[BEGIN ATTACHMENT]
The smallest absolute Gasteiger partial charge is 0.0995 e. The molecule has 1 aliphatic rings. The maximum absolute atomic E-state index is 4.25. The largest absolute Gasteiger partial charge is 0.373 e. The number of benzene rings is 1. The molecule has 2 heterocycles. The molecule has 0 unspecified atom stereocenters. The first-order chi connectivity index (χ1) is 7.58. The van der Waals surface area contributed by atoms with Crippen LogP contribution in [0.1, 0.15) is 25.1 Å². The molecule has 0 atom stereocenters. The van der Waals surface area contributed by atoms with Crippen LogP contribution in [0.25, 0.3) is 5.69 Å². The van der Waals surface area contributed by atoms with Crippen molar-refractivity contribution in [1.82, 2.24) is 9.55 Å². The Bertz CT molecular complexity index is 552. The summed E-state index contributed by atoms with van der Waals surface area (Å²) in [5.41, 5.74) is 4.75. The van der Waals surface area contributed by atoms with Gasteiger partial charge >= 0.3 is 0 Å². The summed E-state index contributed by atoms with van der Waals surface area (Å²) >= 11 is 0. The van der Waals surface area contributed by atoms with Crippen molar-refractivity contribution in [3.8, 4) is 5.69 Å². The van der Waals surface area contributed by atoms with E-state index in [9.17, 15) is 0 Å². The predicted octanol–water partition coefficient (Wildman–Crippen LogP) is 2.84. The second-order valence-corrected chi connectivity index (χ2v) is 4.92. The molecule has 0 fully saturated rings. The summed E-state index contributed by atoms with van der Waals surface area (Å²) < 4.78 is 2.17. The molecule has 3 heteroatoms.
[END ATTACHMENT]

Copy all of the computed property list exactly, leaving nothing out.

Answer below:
The smallest absolute Gasteiger partial charge is 0.0995 e. The molecule has 1 aliphatic rings. The maximum absolute atomic E-state index is 4.25. The largest absolute Gasteiger partial charge is 0.373 e. The number of benzene rings is 1. The molecule has 2 heterocycles. The molecule has 0 unspecified atom stereocenters. The first-order chi connectivity index (χ1) is 7.58. The van der Waals surface area contributed by atoms with Crippen LogP contribution in [0.1, 0.15) is 25.1 Å². The molecule has 0 atom stereocenters. The van der Waals surface area contributed by atoms with Crippen LogP contribution in [0.25, 0.3) is 5.69 Å². The van der Waals surface area contributed by atoms with Crippen molar-refractivity contribution in [1.82, 2.24) is 9.55 Å². The Bertz CT molecular complexity index is 552. The summed E-state index contributed by atoms with van der Waals surface area (Å²) in [5.41, 5.74) is 4.75. The van der Waals surface area contributed by atoms with Gasteiger partial charge >= 0.3 is 0 Å². The summed E-state index contributed by atoms with van der Waals surface area (Å²) >= 11 is 0. The van der Waals surface area contributed by atoms with Crippen molar-refractivity contribution in [3.8, 4) is 5.69 Å². The van der Waals surface area contributed by atoms with E-state index in [9.17, 15) is 0 Å². The predicted octanol–water partition coefficient (Wildman–Crippen LogP) is 2.84. The second-order valence-corrected chi connectivity index (χ2v) is 4.92. The molecule has 0 fully saturated rings. The summed E-state index contributed by atoms with van der Waals surface area (Å²) < 4.78 is 2.17. The molecule has 3 heteroatoms.